(New York) - The government of Prime Minister Abhisit Vejjajiva largely failed to fulfill its pledges to make human rights a priority, Human Rights Watch said today in its World Report 2010.
The 612-page report, the organization's 20th annual review of human rights practices around the globe, summarizes major human rights trends in more than 90 nations and territories worldwide. In Thailand, there were growing crackdowns on protesters and other critics, including intensive surveillance of the internet, a failure to curb abuses by security forces in responding to the longtime insurgency in the south, and serious breaches of the country's obligations to protect refugees and asylum seekers.
"While Prime Minister Abhisit sometimes said the right things about human rights in 2009, his actions didn't match his words," said Brad Adams, Asia director at Human Rights Watch. "The government continually undermined respect for human rights and due process of law in Thailand."
Mounting challenges from the red-shirted opposition group, the United Front of Democracy Against Dictatorship (UDD), has made Prime Minister Abhisit increasingly dependent on support from the military for his political survival, Human Rights Watch said. In response to the UDD's violent protests in Pattaya and Bangkok, the government declared a state of emergency on April 11 and 12. Soldiers used tear gas to clear protesters and fired on protesters with live ammunition. At least 123 people were injured and two killed in Bangkok on April 13 in clashes between armed UDD protesters, soldiers, and various neighborhood watch groups.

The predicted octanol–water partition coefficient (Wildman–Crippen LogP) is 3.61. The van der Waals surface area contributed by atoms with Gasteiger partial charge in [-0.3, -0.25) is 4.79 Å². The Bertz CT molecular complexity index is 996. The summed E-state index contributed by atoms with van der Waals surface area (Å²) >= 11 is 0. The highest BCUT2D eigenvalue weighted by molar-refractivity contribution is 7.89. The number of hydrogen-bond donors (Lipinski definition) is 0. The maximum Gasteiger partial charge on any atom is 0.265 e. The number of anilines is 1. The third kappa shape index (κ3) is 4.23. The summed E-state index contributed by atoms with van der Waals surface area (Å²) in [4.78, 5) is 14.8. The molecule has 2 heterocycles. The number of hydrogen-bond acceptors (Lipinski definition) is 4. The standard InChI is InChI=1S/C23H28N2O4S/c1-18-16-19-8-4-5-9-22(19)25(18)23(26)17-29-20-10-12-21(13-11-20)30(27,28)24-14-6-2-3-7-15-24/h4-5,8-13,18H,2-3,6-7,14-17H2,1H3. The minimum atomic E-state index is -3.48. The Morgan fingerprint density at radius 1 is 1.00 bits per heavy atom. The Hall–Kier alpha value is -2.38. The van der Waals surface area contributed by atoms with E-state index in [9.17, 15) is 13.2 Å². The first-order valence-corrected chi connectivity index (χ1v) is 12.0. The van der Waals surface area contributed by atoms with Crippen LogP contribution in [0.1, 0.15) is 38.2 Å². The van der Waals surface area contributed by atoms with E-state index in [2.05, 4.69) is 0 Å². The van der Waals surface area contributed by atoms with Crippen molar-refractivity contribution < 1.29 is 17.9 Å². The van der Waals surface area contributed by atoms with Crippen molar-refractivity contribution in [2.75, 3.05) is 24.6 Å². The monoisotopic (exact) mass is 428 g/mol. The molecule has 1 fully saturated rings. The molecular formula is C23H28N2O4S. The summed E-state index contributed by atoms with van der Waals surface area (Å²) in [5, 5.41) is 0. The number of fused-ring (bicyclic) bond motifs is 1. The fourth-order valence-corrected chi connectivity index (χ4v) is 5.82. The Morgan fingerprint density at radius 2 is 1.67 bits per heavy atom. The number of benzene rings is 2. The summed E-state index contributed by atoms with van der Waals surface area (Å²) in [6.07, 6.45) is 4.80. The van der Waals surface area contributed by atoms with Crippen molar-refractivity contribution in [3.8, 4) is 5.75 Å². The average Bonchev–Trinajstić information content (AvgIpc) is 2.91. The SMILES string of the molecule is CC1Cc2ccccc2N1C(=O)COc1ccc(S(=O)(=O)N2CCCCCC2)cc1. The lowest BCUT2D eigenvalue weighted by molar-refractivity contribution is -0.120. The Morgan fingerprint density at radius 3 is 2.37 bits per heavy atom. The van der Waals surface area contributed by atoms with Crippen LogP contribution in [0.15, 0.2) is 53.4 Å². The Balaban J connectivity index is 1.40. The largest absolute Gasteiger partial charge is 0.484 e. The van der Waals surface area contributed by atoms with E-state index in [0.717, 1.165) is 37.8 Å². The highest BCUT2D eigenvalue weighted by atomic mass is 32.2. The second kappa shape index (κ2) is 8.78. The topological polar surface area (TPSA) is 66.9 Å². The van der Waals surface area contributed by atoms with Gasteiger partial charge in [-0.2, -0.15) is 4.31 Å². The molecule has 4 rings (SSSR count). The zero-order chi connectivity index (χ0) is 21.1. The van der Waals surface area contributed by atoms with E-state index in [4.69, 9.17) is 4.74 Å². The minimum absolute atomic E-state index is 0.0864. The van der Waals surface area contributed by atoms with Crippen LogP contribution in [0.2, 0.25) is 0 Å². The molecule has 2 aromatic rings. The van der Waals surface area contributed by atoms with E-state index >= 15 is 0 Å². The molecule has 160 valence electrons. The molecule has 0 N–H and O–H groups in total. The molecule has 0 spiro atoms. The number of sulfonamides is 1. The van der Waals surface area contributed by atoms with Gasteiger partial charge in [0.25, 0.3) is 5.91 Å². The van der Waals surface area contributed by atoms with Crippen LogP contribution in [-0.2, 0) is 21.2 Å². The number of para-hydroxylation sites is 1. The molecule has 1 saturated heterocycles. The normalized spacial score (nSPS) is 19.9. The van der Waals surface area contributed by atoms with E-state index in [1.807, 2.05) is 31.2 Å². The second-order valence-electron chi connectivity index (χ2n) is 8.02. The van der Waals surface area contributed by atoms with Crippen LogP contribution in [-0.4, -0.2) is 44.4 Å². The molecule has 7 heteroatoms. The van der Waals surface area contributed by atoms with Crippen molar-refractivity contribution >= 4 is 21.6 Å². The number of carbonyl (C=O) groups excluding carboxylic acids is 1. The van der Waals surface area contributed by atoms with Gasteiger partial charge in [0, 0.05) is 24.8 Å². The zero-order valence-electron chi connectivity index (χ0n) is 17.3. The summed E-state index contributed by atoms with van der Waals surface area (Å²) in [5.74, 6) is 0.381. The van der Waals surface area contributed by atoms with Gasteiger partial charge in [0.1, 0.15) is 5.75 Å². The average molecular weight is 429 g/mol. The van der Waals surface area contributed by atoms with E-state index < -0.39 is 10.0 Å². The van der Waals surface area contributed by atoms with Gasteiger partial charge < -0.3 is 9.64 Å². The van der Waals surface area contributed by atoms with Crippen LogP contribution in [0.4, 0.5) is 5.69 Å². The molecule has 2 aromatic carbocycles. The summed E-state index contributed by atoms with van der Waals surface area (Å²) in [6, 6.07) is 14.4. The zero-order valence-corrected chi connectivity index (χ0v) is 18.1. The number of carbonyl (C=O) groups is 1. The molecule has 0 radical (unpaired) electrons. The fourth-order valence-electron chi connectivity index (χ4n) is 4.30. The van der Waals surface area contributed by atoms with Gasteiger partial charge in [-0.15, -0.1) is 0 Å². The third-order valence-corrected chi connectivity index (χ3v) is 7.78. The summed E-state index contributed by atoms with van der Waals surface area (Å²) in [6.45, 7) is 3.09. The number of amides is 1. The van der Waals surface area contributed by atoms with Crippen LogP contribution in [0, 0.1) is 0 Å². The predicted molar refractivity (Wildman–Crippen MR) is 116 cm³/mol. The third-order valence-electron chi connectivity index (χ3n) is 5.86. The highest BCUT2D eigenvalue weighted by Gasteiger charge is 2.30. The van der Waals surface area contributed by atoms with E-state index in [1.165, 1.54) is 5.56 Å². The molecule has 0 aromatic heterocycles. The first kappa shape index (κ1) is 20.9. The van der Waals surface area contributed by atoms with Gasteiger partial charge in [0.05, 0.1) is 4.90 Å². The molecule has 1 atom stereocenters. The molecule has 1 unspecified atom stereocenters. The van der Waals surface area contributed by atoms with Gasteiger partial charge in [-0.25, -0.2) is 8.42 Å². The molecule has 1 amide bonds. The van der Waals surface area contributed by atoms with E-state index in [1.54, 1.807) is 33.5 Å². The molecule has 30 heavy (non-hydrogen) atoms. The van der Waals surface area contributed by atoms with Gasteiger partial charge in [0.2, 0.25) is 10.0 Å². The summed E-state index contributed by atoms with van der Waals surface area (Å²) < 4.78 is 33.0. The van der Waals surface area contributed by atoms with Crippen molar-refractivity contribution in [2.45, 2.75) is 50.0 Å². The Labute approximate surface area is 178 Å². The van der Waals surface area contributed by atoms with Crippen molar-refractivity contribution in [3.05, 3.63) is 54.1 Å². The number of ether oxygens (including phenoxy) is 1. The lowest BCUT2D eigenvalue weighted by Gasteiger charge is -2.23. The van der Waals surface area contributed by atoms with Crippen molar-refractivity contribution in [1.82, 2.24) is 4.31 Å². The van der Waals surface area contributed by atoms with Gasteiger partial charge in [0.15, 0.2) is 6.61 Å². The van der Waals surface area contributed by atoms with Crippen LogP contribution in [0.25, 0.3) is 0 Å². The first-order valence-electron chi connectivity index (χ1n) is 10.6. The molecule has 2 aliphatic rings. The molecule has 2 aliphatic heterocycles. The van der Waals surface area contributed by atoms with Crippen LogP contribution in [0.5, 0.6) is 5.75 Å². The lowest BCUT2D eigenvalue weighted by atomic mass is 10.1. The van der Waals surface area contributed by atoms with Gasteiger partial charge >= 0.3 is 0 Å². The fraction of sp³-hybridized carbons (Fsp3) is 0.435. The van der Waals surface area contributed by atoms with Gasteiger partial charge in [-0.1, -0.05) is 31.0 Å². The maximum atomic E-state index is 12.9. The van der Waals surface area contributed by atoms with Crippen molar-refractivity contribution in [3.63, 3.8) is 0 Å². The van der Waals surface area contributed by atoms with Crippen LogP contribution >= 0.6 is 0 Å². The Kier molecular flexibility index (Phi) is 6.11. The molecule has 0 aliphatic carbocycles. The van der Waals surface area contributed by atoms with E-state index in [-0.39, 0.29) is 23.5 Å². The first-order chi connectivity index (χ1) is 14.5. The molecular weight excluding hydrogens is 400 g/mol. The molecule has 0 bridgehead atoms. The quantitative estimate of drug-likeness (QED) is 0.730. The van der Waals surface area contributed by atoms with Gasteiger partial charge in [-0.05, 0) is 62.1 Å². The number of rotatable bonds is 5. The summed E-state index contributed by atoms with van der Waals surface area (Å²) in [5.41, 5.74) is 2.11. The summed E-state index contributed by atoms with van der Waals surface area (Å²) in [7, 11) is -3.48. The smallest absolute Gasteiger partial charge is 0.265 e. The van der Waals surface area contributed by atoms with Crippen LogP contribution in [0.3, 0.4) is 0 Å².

The government's double standards in law enforcement worsened political tensions and deepened polarization. Leaders and members of the UDD were arrested, detained, and criminally charged after the dispersal of their protests. But the government has ignored public demands for an impartial investigation into politically motivated violence and human rights abuses committed by the yellow-shirted People's Alliance for Democracy (PAD) during its protests and occupation of the Government House and Suvarnabhumi airport in 2008, which created conditions that enabled Abhisit to come to power. Long delays in prosecuting PAD leaders are fuelling a growing public perception that they are immune to legal accountability.
In Thailand's deep south, where a separatist insurgency began in 2004, Abhisit's administration has allowed the military to continue to operate with impunity. No member of the security forces has been criminally prosecuted for human rights abuses in the provinces of Pattani, Narathiwat, and Yala, even in high profile cases such as the Krue Se mosque killings, the Tak Bai crackdown, the torture and killing of Imam Yapa Kaseng, and the Al-Farquan mosque massacre.
The government also failed to establish effective civilian control over the military and was unable to scrutinize the enforcement of abusive special security laws by the military. Separatist insurgents in the loose network of Barisan Revolusi Nasional-Koordinas (National Revolution Front-Coordinate or BRN-Coordinate) used these state-sponsored abuses and heavy-handed tactics to recruit new members and justify their campaign of violence and terror, which has claimed more than 3,900 lives since January 2004.
The failure to act against official abuses extended to the police. Despite the government's strong opposition to the violent approach to drug suppression by the exiled former prime minister, Thaksin Shinawatra, it remained unwilling to bring to justice officials allegedly responsible for more than 2,500 unresolved extrajudicial killings and serious abuses committed during Thaksin's 2003 "war on drugs" and ongoing drug suppression operations by the police.